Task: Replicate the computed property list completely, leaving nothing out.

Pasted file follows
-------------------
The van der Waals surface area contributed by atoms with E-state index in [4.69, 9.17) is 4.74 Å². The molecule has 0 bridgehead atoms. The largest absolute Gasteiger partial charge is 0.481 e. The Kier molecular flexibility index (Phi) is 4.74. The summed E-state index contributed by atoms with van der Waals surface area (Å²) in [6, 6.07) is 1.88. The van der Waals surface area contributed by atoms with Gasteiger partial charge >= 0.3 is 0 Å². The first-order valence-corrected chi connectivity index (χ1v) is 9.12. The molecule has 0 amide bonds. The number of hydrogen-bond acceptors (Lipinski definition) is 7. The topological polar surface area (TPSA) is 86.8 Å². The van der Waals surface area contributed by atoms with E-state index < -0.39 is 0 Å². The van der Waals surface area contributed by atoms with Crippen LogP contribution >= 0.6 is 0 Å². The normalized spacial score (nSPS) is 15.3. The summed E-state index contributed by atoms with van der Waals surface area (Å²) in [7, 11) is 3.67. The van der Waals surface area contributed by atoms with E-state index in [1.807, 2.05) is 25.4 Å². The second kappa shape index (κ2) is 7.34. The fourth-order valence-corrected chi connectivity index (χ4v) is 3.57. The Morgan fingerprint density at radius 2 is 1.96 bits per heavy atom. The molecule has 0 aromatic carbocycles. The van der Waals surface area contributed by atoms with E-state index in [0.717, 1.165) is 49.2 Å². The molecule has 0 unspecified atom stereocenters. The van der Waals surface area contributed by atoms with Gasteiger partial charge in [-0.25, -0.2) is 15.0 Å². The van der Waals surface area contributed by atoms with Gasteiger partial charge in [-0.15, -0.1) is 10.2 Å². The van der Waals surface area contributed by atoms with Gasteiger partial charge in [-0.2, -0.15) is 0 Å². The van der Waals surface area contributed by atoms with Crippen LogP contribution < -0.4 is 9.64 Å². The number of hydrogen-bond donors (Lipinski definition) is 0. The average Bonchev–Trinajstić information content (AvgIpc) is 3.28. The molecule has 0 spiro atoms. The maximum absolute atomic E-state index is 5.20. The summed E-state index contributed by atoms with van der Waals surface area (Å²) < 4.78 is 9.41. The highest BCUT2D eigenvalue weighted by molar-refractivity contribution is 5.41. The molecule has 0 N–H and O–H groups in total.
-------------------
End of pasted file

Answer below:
The van der Waals surface area contributed by atoms with E-state index in [4.69, 9.17) is 4.74 Å². The molecule has 0 bridgehead atoms. The largest absolute Gasteiger partial charge is 0.481 e. The Kier molecular flexibility index (Phi) is 4.74. The summed E-state index contributed by atoms with van der Waals surface area (Å²) in [6, 6.07) is 1.88. The van der Waals surface area contributed by atoms with Gasteiger partial charge >= 0.3 is 0 Å². The first-order valence-corrected chi connectivity index (χ1v) is 9.12. The molecule has 0 amide bonds. The number of hydrogen-bond acceptors (Lipinski definition) is 7. The topological polar surface area (TPSA) is 86.8 Å². The van der Waals surface area contributed by atoms with E-state index < -0.39 is 0 Å². The van der Waals surface area contributed by atoms with Crippen LogP contribution >= 0.6 is 0 Å². The normalized spacial score (nSPS) is 15.3. The summed E-state index contributed by atoms with van der Waals surface area (Å²) in [7, 11) is 3.67. The van der Waals surface area contributed by atoms with E-state index in [1.807, 2.05) is 25.4 Å². The second kappa shape index (κ2) is 7.34. The fourth-order valence-corrected chi connectivity index (χ4v) is 3.57. The Morgan fingerprint density at radius 2 is 1.96 bits per heavy atom. The molecule has 0 aromatic carbocycles. The van der Waals surface area contributed by atoms with E-state index in [0.717, 1.165) is 49.2 Å². The molecule has 0 unspecified atom stereocenters. The van der Waals surface area contributed by atoms with Gasteiger partial charge in [-0.25, -0.2) is 15.0 Å². The van der Waals surface area contributed by atoms with Gasteiger partial charge in [-0.15, -0.1) is 10.2 Å². The van der Waals surface area contributed by atoms with Gasteiger partial charge in [-0.2, -0.15) is 0 Å². The van der Waals surface area contributed by atoms with Crippen LogP contribution < -0.4 is 9.64 Å². The number of hydrogen-bond donors (Lipinski definition) is 0. The average Bonchev–Trinajstić information content (AvgIpc) is 3.28. The molecule has 0 spiro atoms. The maximum absolute atomic E-state index is 5.20. The summed E-state index contributed by atoms with van der Waals surface area (Å²) < 4.78 is 9.41. The highest BCUT2D eigenvalue weighted by molar-refractivity contribution is 5.41. The molecule has 0 N–H and O–H groups in total.